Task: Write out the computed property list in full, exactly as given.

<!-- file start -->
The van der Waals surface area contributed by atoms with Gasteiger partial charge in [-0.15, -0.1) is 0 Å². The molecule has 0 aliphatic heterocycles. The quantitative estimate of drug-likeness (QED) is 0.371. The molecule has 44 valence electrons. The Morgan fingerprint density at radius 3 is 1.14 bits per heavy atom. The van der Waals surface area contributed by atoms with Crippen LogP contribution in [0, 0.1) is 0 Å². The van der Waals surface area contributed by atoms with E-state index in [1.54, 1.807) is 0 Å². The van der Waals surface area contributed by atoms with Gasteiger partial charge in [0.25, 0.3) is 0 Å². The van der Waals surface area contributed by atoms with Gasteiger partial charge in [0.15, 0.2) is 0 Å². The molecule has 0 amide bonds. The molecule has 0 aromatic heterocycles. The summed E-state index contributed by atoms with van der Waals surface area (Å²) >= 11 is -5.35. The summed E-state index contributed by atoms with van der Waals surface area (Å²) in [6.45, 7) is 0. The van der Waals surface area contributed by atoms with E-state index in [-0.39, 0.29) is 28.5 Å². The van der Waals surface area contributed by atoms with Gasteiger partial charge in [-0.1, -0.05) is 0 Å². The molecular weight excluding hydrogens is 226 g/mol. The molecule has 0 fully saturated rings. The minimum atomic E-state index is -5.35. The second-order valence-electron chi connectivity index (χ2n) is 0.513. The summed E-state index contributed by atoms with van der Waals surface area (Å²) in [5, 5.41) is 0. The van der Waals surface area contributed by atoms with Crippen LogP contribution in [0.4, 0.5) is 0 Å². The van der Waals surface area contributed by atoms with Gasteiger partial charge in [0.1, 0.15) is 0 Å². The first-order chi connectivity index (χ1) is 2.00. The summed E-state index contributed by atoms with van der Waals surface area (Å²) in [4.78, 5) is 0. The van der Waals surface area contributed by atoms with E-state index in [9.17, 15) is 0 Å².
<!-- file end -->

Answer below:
The van der Waals surface area contributed by atoms with Gasteiger partial charge in [-0.15, -0.1) is 0 Å². The molecule has 0 aliphatic heterocycles. The quantitative estimate of drug-likeness (QED) is 0.371. The molecule has 44 valence electrons. The Morgan fingerprint density at radius 3 is 1.14 bits per heavy atom. The van der Waals surface area contributed by atoms with Crippen LogP contribution in [0, 0.1) is 0 Å². The van der Waals surface area contributed by atoms with E-state index in [1.54, 1.807) is 0 Å². The van der Waals surface area contributed by atoms with Gasteiger partial charge in [0.25, 0.3) is 0 Å². The van der Waals surface area contributed by atoms with Gasteiger partial charge in [0.15, 0.2) is 0 Å². The molecule has 0 amide bonds. The molecule has 0 aromatic heterocycles. The summed E-state index contributed by atoms with van der Waals surface area (Å²) >= 11 is -5.35. The summed E-state index contributed by atoms with van der Waals surface area (Å²) in [6.45, 7) is 0. The van der Waals surface area contributed by atoms with E-state index in [-0.39, 0.29) is 28.5 Å². The van der Waals surface area contributed by atoms with Gasteiger partial charge in [-0.1, -0.05) is 0 Å². The molecular weight excluding hydrogens is 226 g/mol. The molecule has 0 fully saturated rings. The minimum atomic E-state index is -5.35. The second-order valence-electron chi connectivity index (χ2n) is 0.513. The summed E-state index contributed by atoms with van der Waals surface area (Å²) in [5, 5.41) is 0. The van der Waals surface area contributed by atoms with Crippen LogP contribution in [0.4, 0.5) is 0 Å². The van der Waals surface area contributed by atoms with Gasteiger partial charge in [0.1, 0.15) is 0 Å². The first-order chi connectivity index (χ1) is 2.00. The summed E-state index contributed by atoms with van der Waals surface area (Å²) in [4.78, 5) is 0. The van der Waals surface area contributed by atoms with E-state index in [9.17, 15) is 0 Å².